Babalú
Caracas Chronicles
The Devil's Excrement
Venezuela News and Views


Overseas:


"Franco Aleman"
Bruce Bawer
Biased BBC
Tim Blair
*Andrew Bolt
Peter Briffa
Brussels Journal
Butterflies and Wheels
Crooked Timber
Davids Medienkritik
Egyptian Sand Monkey
EU Referendum
Greenie Watch
Guido Fawkes
Harry's Place
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Oliver Kamm
JG, Caesarea
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¡No-Pasarán!
Fredrik Norman
Melanie Phillips
*Political Betting
John Ray
samizdata
Shark Blog
Natalie Solent
Somtow's World
Bjørn Stærk
Laban Tall
*David Thompson
Michael Yon

Science Blogs:
The Blackboard
Cliff Mass Weather
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Climate Depot
Climate Science
*Judith Curry
Future Pundit
Gene Expression
The Loom
In The Pipeline
Roger Pielke Jr.
Real Climate
A Voyage To Arcturus
Watts Up With That?

Media Blogs:
Andrew Malcolm
Dori Monson
David Postman
Rhetorical Ammo
Tierney Lab
*White House Dossier

R-Rated:
Horse's A**
Huffington Post

*new



Pseudo-Random Thoughts


President Obama's Hiroshima Photo-Op Versus The Numbers:  It isn't necessary to link to that photo-op; if you pay any attention to the news at all, you have already heard about it, probably even seen parts of it on TV.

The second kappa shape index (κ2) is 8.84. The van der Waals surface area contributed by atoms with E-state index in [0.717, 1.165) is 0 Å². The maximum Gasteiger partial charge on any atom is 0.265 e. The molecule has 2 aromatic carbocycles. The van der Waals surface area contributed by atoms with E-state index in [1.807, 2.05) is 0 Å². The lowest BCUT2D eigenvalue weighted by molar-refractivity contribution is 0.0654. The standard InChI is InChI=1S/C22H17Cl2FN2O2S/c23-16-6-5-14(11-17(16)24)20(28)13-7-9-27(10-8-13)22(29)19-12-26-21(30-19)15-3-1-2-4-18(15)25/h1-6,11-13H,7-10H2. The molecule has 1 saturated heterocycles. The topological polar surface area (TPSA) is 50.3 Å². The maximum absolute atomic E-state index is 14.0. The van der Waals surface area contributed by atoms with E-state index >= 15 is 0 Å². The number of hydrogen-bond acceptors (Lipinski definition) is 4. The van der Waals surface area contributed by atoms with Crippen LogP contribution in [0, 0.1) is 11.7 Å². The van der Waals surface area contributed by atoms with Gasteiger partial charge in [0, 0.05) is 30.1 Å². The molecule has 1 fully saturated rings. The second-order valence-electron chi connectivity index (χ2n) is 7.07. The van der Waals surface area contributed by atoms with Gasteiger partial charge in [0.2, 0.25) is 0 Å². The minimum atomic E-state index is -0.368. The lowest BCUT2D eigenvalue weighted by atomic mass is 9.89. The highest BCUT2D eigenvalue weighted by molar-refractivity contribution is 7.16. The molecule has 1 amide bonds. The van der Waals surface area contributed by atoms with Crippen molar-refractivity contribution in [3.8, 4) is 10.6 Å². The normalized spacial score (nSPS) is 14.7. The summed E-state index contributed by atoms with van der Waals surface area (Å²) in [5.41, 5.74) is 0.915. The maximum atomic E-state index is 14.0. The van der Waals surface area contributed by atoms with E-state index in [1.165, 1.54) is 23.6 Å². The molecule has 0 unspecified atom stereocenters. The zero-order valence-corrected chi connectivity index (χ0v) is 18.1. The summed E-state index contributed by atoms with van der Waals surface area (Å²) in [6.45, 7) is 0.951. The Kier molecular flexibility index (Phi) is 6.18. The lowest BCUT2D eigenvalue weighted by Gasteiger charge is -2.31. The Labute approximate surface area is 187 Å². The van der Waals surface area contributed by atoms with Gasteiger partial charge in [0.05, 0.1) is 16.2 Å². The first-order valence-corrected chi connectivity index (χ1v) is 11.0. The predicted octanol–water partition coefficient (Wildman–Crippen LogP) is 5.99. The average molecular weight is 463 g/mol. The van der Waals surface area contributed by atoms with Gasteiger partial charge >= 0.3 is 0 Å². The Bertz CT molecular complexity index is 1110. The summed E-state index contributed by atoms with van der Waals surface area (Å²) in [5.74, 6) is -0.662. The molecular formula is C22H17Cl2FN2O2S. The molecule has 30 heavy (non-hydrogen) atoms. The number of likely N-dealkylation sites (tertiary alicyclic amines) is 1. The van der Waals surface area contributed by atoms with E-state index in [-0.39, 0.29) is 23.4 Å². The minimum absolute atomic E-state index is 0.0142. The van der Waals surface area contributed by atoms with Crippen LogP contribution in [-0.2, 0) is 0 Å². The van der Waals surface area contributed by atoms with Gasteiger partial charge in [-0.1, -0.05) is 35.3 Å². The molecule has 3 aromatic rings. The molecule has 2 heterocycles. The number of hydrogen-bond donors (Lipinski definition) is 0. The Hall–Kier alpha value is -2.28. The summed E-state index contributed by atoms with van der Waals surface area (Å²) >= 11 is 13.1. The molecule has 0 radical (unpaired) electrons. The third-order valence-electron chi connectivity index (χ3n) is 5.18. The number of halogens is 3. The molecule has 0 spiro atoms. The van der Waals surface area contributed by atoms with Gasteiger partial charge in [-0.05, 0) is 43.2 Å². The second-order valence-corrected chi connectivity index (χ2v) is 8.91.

Bur it is quite unlikely, unless you are a careful reader of the New York Times, that you have seen these numbers:
A new census of the American nuclear arsenal shows that the Obama administration last year dismantled its smallest number of warheads since taking office. The new figures, released by the Pentagon, also highlight a trend — that the current administration has reduced the nuclear stockpile less than any other post-Cold War presidency.
(Emphasis added.)

Specifically, less than Presidents George H. W. Bush, Bill Clinton, and George W. Bush.

You may be surprised by how much less, when you look at the numbers in this 2014 article, also by William Broad.